The Thing with Feathers Flies Away

The bird who recently built its nest
in the drainpipe is either very optimistic –
or foolish. I feel that hopeful optimism
is foolish in these darkly troubling times.
Maybe the thing with feathers is optimism.

bird in pipe

The title and final line here is a nod to Emily Dickinson’s poem in which the thing with feathers is hope in the form of a bird who seems unabashed by any troubles around it.

Hope is the thing with feathers
That perches in the soul,
And sings the tune without the words,
And never stops at all,

And sweetest in the gale is heard;
And sore must be the storm
That could abash the little bird
That kept so many warm.

I’ve heard it in the chillest land,
And on the strangest sea;
Yet, never, in extremity,
It asked a crumb of me.

Scarlet Experiments

It’s what we do to birds, poems,
relationships – we cut them open – to expose
inner secrets and try to figure out
how it works or why it doesn’t.
In the end, we murder to dissect.

 

bird skull

Bird skull image by Ian Lindsay from Pixabay


Emily Dickinson’s poem “Split the Lark” refers to the “scarlet experiment.” I had to look up that reference. It is a term applied to when scientists destroy a bird or any creature in order to learn more about it. As Emily says, you can’t find the music inside the bird.

“Split the Lark – and You’ll find the Music –
Bulb after Bulb, in Silver rolled –
Scantily dealt to the Summer Morning
Saved for your Ear, when Lutes be old –
Loose the Flood – you shall find it patent –
Gush after Gush, reserved for you –
Scarlet Experiment! Skeptic Thomas!
Now, do you doubt that your Bird was true?”
(Dickinson 391)

I read about this in Scarlet Experiment: Birds and Humans in America which also looks at how some writers, including Emily, use birds in their literature.

“We murder to dissect” comes from a poem by William Wordsworth, “The Tables Turned”

“Sweet is the lore which nature brings;
Our meddling intellect
Misshapes the beauteous forms of things;
—We murder to dissect.”

Both poems consider how we analyze to the point of destroying things in nature. In my poem, I consider how we also do it with relationships.

Migration

“Life is a series of natural and spontaneous changes. Don’t resist them; that only creates sorrow. Let reality be reality. Let things flow naturally forward in whatever way they like.” –  Lao Tzu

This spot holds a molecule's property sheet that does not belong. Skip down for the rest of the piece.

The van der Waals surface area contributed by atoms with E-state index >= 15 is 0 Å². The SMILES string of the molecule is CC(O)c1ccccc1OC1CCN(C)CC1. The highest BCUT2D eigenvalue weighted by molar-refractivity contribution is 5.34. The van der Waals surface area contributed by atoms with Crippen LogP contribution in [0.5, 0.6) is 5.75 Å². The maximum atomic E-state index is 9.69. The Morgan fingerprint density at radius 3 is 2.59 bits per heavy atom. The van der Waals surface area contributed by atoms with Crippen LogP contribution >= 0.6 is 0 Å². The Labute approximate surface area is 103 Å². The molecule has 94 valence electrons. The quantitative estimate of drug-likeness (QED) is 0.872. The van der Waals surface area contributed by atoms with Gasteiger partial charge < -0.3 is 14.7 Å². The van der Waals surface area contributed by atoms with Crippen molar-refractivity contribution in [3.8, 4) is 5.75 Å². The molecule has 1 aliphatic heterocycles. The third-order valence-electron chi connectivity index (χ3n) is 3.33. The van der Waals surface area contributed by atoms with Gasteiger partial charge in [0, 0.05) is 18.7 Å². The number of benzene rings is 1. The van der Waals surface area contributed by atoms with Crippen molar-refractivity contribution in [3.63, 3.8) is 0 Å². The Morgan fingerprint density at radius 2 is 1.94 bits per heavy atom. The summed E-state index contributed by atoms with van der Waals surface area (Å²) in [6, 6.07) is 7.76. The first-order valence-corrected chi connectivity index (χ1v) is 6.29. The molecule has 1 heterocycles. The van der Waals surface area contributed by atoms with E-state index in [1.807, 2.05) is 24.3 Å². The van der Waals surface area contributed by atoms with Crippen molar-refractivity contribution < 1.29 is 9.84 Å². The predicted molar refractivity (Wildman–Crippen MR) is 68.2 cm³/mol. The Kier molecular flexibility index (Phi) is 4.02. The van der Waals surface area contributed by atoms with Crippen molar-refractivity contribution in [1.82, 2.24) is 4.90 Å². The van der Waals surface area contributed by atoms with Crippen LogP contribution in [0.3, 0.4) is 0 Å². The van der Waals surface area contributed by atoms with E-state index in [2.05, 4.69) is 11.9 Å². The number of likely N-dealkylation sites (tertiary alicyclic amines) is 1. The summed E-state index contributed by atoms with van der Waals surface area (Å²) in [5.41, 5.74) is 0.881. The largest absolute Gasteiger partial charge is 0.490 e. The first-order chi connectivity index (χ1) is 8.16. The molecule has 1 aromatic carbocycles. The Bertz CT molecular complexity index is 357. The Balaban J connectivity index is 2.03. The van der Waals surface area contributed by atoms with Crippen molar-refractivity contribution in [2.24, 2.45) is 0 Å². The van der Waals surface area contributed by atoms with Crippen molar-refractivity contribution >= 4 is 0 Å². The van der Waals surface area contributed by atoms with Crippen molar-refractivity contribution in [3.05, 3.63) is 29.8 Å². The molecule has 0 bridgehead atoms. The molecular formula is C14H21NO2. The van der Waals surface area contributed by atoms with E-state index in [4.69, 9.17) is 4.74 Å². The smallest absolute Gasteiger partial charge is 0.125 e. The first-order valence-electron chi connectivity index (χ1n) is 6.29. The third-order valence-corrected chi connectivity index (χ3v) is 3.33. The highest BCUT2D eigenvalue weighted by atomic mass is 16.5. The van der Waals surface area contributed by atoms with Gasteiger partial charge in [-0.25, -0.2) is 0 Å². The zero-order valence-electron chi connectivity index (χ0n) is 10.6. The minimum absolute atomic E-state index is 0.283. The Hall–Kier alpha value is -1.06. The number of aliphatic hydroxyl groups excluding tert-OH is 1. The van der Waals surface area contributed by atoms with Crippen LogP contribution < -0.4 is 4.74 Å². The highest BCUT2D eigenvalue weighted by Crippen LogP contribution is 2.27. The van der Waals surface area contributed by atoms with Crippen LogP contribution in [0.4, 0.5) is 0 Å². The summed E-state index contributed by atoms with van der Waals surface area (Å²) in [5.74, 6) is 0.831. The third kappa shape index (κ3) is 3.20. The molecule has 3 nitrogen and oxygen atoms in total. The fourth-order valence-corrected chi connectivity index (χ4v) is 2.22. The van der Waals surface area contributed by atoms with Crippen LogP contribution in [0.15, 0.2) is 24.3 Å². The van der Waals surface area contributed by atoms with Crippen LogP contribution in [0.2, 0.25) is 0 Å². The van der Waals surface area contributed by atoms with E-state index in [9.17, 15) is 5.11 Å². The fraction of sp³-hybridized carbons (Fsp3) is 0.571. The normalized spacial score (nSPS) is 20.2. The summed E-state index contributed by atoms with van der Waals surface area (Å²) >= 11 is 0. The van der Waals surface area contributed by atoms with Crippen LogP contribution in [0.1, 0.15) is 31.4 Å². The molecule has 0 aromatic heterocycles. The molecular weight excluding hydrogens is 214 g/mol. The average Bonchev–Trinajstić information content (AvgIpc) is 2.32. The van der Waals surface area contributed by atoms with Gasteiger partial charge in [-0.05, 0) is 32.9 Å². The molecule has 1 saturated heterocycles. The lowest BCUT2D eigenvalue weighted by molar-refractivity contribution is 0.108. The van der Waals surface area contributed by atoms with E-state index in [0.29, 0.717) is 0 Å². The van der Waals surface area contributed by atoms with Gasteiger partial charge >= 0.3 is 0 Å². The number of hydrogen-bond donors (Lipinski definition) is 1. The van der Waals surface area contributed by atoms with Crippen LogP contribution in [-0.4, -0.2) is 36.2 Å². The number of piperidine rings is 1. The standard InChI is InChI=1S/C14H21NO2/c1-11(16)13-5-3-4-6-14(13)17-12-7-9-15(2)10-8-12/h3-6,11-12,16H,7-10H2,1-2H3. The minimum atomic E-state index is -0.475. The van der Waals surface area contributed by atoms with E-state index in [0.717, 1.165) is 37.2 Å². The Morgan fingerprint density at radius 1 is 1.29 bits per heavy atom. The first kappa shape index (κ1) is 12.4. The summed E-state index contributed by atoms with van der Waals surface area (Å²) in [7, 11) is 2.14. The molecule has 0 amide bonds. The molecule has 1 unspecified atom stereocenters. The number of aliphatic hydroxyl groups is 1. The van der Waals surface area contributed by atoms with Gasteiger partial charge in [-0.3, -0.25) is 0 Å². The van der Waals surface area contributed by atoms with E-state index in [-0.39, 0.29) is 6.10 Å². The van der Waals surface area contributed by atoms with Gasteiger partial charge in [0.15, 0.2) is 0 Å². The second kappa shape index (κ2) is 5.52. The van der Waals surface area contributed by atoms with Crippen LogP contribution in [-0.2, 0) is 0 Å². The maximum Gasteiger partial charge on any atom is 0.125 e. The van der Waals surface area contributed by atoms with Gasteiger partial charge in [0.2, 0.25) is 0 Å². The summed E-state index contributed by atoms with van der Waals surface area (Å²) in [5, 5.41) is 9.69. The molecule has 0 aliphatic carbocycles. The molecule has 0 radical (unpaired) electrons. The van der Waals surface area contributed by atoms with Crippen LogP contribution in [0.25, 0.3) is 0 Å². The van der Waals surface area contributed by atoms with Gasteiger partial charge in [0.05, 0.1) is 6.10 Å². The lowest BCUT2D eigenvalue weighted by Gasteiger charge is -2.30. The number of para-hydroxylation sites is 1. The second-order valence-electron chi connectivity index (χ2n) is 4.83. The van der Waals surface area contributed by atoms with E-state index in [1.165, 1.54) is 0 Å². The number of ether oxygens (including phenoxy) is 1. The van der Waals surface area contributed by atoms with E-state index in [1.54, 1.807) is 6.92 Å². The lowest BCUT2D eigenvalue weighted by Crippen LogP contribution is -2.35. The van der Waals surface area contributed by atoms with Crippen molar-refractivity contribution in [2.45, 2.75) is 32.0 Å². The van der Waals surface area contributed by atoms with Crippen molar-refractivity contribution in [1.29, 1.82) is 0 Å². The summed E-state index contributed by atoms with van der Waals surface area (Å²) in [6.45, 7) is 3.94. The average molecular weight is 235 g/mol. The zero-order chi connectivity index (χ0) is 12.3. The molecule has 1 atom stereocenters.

Photo by Somya Dinkar on Pexels.com

The birds are leaving for winter places
on this, my birthday. I’m staying here.
The seasons are changing. So will I.
I don’t know my destination or if
I will return here. So it is.

Meditation on Birdsongs

Black-capped_Chickadee

Black-capped_Chickadee at a suet feeder

The welcoming sunlight forced my eyes closed – 
into meditation mode: white-throated sparrow’s simple notes
of three/four; harsh jay’s single screech bu
no Barred Owl’s “Who cooks for you.”
Sets of three-noted refrains – Black-capped Chickadees feeding.

 


I have been trying in recent years to be able to identify some common avian visitors to my neighborhood by their songs. “Songs” may seem grandiose for some of these simple notes. I suspect they are melodic sentences, though they do seem to repeat a chorus or refrain. You can hear these songs at allaboutbirds.org. Perhaps, some birds write haiku, while others prefer free verse or their own kind of villanelles.

Murmurations of Grace

October starlings flocking in swooping, harmonious groups.

Thousands of birds in murmurations above me.

Communicating at a higher level than me.

I will never swirl in the air

or on Earth with such innate grace.

 


If you’re curious about the wonder or the science of murmurations, I have written elsewhere about those aspects.